Why on earth would anyone want to buy a video game the size of a refrigerator?!?
The simple answer: It’s the best bang for your buck!
Since the dawn of video games in the 1970s, video game makers have been all about making as much money as they can. Today, a game console will cost you about $500, and the games anywhere from $40-80 each on top of it. - if you go the Nintendo route, expect to sink just as much if not more. A gaming PC is even more expensive, and the games will run you even more than console games when you get hooked. Mobile gaming is somewhat inexpensive if you don’t mind seeing plenty of ads, and don’t spend money to unlock the cool features of each game (a marketing technique called micro-transactions). It’s big business, and you don’t get good gameplay value, even if you spend all day playing the games.
In the past decade, retro gaming has become much more popular, especially with younger generations that have limited money to spend. Used game stores are pretty much everywhere nowadays, and they focus on the Nintendo retro crowd - mostly NES, SNES and N64. After all, there were tons of games released for those consoles, and they are still fun today. The only problem is that, while retro gaming provides more gameplay for your buck than modern gaming, it’s still quite expensive. A retro console and 20 games will still run you roughly the same price as a brand new console (~$500) if you don’t buy the ultra R@RE and expensive titles.
Back in 2012, I was browsing a local classified ads website called Kijiji and noticed that a lot of people had old arcade machines for sale in working condition for around $200-400 depending on the game. I saw one I remembered playing a lot of back in the early 1990s called RAIDEN for $200 and jumped on it. Brought it home at midnight (with my cranky teenage daughter in tow) and played the crap out of it. I even sprung for new joysticks and artwork (about $100), bringing the grand total to $300. This is what it looks like today:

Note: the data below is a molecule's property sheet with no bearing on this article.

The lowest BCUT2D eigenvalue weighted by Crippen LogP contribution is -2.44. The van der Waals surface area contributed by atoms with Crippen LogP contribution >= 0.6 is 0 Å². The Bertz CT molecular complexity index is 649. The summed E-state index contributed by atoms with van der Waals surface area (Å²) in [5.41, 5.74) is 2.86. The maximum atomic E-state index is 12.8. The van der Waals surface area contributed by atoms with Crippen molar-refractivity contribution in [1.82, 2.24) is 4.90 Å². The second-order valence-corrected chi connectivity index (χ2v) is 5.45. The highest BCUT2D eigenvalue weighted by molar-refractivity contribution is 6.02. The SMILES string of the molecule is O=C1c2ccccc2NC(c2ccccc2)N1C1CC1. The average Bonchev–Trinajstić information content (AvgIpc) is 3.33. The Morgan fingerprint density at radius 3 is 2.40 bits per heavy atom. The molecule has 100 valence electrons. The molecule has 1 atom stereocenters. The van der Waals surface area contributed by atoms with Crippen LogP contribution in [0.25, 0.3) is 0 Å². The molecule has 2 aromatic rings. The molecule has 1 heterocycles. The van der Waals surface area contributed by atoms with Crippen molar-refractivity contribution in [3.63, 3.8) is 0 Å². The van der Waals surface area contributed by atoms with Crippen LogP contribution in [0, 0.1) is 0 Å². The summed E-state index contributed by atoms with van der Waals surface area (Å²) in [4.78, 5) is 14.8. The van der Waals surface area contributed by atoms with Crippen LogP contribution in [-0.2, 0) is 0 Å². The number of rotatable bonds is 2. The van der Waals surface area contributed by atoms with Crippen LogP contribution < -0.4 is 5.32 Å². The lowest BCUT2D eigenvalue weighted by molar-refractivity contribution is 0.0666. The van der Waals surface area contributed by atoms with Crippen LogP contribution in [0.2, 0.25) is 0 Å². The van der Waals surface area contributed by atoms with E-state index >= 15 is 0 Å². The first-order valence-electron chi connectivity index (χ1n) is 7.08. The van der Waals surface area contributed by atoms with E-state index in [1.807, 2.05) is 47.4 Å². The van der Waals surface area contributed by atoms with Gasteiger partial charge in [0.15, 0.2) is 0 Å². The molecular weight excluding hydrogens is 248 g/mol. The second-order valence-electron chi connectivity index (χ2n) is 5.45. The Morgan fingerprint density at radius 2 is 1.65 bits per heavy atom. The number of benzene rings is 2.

Now, arcades were just as much about making money as current games are. Instead of micro-transactions, we just pumped quarters into a coin slot ;-)
Each arcade game has a coin counter that increments when you insert another credit - this allowed arcade operators to verify how many quarters should be in the coin buckets. Most arcade games in the early 80s were owned by arcade operators and put on location at an arcade, convenience store, mall, bar, or pizza parlour. Operators typically split the earnings 50/50 with the location in return for having the location and electricity.
When I bought my RAIDEN cab, I recorded the number on the coin counter - it was 77,788.
What that means is that the cabinet potentially brought in $19,447 in quarters during its lifetime. Splitting that 50/50 with the location would result in about $9,723.50 for the arcade operator. Considering that the machine was probably purchased for about $2,500-$3,000, that’s a nice profit over its lifetime.
I’ve played a LOT of RAIDEN over the past 5 years. It’s a game that you can’t get tired of (it’s an arcade game, right?). And since I never put the game on the free play setting, I’ve had to manually press the credit button to insert credits before each game, and to continue my game when I die.
Today, the coin counter reads 85,468.
85,468 - 77,788 = 7,680, or $1,920 in quarters.
In other words, I just played $1,920 worth of RAIDEN games for free on an arcade cabinet that cost me $300 in total. By the end of the summer, that number will be over $2,000.
And the best part is that many arcade cabinets like mine have a standard connector (called a JAMMA connector), which allows me to take the original game board out and swap in a new one. And there are brand new game boards out there that have >900 arcades games on a single board for under $100.
So, if you want the absolute best bang for your buck when it comes to gaming, buy an old arcade machine!